this thing that we did

This was one of only a few hilariously funny moments from our Courageous Living: Italy retreat. We were winding our way through Florence on our first day on the town. I was giving just the basic overview–Duomo, Piazza della Reppublica, Orsan Michele, Piazza della Signoria/Uffizi, Ponte Vecchio, then we were heading to a restaurant called Lo Straccotto for a lunch reservation I’d made.

All along the way, I was learning things, and first on the list was that a basic overview couldn’t possibly be basic. Florence is too beautiful. The picture taking had to start–immediately (I was cool with this). Then I mentioned the lunch place and someone said, “Well, where’s that in reference to where we are now?” and then I said, “There’s a map on the back of those business cards I gave you,” and then, one-by-one, each person said, “Uh, I don’t have my card,” “Nope, left mine,” “Oh, you did say to grab those, didn’t you?”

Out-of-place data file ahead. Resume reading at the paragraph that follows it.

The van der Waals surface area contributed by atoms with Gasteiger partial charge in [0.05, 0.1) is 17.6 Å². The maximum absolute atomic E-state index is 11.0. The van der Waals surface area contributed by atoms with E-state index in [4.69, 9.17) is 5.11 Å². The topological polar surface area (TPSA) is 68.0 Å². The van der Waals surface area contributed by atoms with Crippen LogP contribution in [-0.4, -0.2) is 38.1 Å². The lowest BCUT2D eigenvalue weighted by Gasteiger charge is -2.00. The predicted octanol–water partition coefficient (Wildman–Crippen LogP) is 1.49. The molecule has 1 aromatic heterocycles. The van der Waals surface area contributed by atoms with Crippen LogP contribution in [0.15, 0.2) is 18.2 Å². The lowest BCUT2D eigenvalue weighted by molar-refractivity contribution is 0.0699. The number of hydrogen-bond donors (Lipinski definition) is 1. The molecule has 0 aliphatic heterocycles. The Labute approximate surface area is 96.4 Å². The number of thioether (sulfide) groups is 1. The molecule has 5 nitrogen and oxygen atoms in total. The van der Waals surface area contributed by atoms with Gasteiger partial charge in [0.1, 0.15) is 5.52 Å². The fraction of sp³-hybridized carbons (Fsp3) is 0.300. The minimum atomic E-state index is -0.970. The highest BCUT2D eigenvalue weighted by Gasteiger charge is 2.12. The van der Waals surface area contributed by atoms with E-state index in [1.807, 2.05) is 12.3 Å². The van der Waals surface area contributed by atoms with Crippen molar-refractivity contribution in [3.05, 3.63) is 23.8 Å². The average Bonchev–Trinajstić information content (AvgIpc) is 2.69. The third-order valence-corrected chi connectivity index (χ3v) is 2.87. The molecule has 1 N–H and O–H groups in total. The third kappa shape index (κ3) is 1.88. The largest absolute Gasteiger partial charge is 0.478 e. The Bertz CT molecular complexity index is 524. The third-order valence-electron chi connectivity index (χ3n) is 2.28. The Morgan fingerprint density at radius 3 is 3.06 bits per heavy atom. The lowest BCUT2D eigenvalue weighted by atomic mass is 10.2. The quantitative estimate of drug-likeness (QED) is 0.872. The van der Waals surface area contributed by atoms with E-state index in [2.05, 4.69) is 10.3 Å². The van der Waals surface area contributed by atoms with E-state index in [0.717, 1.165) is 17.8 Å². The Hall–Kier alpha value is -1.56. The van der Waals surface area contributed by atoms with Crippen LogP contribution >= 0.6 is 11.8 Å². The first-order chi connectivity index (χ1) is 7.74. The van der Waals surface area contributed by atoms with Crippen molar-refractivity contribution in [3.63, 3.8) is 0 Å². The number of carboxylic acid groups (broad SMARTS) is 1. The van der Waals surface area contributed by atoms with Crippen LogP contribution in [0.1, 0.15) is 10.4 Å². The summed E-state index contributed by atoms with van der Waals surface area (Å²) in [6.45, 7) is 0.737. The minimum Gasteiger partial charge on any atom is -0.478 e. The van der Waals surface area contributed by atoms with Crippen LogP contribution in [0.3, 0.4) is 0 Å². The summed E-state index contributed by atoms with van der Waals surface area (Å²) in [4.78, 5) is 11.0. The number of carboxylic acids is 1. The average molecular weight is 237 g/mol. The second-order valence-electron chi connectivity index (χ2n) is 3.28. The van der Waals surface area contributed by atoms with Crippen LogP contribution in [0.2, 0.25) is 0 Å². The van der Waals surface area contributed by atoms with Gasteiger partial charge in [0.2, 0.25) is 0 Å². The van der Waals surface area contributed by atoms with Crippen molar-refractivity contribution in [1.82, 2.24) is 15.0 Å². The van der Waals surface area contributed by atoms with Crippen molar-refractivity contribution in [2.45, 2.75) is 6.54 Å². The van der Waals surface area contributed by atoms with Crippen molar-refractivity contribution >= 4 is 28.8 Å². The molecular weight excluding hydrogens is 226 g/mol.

Then someone else had the brilliant idea: one person had brought theirs, so photograph the map on the card, and then use that map! And because this was so funny, of course I had to get a picture of the process.

It was an amazing week.

We walked (and walked and walked). We had multi-course meals–appetizers, primi piatti, secondi piatti. The villa where we stayed really knocked it out of the park with the amazing meals (though everyone agreed they were not accustomed to eating all of that food!). We went to Siena and the rain didn’t start until that evening, which felt like a gift from the weather gods, to let us have that time there. I think I managed to get everyone into Grom at some point.